What is a Switch and How Does It Help Me?
An Introduction to 3 Commonly Used Connection Methods, Application Scenarios and Functions
Nowadays, the internet has become an indispensable part of our lives. Everything seems related to it, while most people. When people need to set up a network, it can be hard to know if they need a switch, router or any other device between devices like switches and routers. If you also feel confused, check out this blog and learn what a switch is, how it usually connects, its purpose, and the various types.
What are the Differences between Switches, Routers, Hubs, and Network Address Translation?
Switches and routers are vital parts of a network, and hubs and Network Address Translation (NAT) are also frequently used when setting up a network. We will briefly introduce the devices, and walk you through the features and functions of switches.
A switch is a hardware device responsible for network bridging, forwarding data to the desired destination accurately based on MAC address. It is used not only in Ethernet, but also in fiber network, Asynchronous Transfer Mode, and other network types such as InfiniBand. Simply put, a switch is responsible for data delivery and serves as the backbone of the entire network. Many companies now use switches to connect computers, printers, cameras, lighting facilities, and servers.
Routers are responsible for connecting the network and determining the transmission path of data packets. They also decide data priority like files, messages, and network interaction while transmitting the data to the specified IP address via the optimal path.
A hub is a device that integrates the Ethernet network or optical fiber. Instead of making the connected devices work on the same network segment, it allows broadcast and half-duplex mode.
- Broadcast: When computer A wants to send a packet to computer B, all devices connected to the hub will receive the data, but devices other than computer B will drop the packet.
- Half-duplex mode: A hub cannot receive and transmit data at the same time.
Network Address Translation (NAT)
NAT is used to share the IP address, which can only be used by one device normally, to other devices in the local area network. For example, NAT is in need when only one IP address is provided, but 3 computers need to access the internet. Generally speaking, most wireless network base stations now have built-in NAT for sharing broadband and meeting the demand of multiple devices surfing the Internet at the same time.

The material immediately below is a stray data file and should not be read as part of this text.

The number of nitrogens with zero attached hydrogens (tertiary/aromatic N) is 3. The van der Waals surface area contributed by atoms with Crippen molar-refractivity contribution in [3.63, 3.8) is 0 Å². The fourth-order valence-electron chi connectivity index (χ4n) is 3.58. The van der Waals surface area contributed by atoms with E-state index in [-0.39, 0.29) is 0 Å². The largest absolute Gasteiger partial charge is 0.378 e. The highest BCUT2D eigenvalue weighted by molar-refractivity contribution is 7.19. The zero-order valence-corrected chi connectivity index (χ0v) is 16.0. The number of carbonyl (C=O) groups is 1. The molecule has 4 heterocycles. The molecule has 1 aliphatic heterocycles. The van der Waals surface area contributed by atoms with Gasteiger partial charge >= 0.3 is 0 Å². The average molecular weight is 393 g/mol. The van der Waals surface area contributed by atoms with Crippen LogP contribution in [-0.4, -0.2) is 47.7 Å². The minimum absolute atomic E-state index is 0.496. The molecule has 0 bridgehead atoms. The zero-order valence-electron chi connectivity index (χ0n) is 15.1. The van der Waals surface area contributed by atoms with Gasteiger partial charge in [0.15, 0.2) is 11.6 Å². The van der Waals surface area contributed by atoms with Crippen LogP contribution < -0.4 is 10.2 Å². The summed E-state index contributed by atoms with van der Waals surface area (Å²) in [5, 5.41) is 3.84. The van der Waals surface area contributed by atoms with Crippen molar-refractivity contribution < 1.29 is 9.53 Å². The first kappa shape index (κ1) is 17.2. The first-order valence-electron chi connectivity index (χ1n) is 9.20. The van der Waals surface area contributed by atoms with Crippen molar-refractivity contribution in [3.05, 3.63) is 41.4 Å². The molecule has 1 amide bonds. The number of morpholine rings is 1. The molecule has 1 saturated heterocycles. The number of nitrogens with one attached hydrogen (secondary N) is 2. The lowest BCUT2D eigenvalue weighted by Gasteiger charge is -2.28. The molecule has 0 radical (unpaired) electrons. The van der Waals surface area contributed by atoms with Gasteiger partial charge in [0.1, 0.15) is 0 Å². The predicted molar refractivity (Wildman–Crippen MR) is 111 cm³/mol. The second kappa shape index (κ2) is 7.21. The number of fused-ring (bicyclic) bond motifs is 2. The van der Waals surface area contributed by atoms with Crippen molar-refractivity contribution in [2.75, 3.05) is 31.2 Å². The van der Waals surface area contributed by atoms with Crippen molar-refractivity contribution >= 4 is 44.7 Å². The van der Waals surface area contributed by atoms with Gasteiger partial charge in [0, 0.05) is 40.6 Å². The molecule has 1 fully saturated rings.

Switch Types: Three Kinds of Connection Methods, Application Scenarios and Functions
Different types of switches are used for different situations. The following is an introduction to three types of switch, which help understand the functions of a switch.
1. Unmanaged Switch
Unmanaged switches are most commonly used in a home network. They do not need complicated settings or installation. You just need to connect your computer or other network devices via network cables. An unmanaged switch has fewer functions and less network capacity.
2. Easy Smart Switch
Easy smart switches can be managed and enjoy QoS and security features. Although they are not as scalable as managed switches, they can do some tasks of a managed switch at a lower cost. When deployed at the edge of large networks, they can build smaller and less complex network infrastructure.
3. Managed Switch
Managed switches have the largest set of functions, providing the best user experience: network control, management features, and the highest degree of scalability. In addition, managed switches also have functions such as Dynamic ARP Inspection, IPv4 DHCP Snooping, and ND Inspection, preventing intentional or unintentional network attacks. They are commonly used in the core layer of medium-sized commercial networks to provide a good network experience.
As you can see, the right switch for you depends on how you will use it. For home and small-network users, a plug-and-play unmanaged switch is perfect. Small businesses can start their network with an easy smart switch. Large enterprises with heavy network traffic and security concerns benefit most from managed switches for a better network experience.
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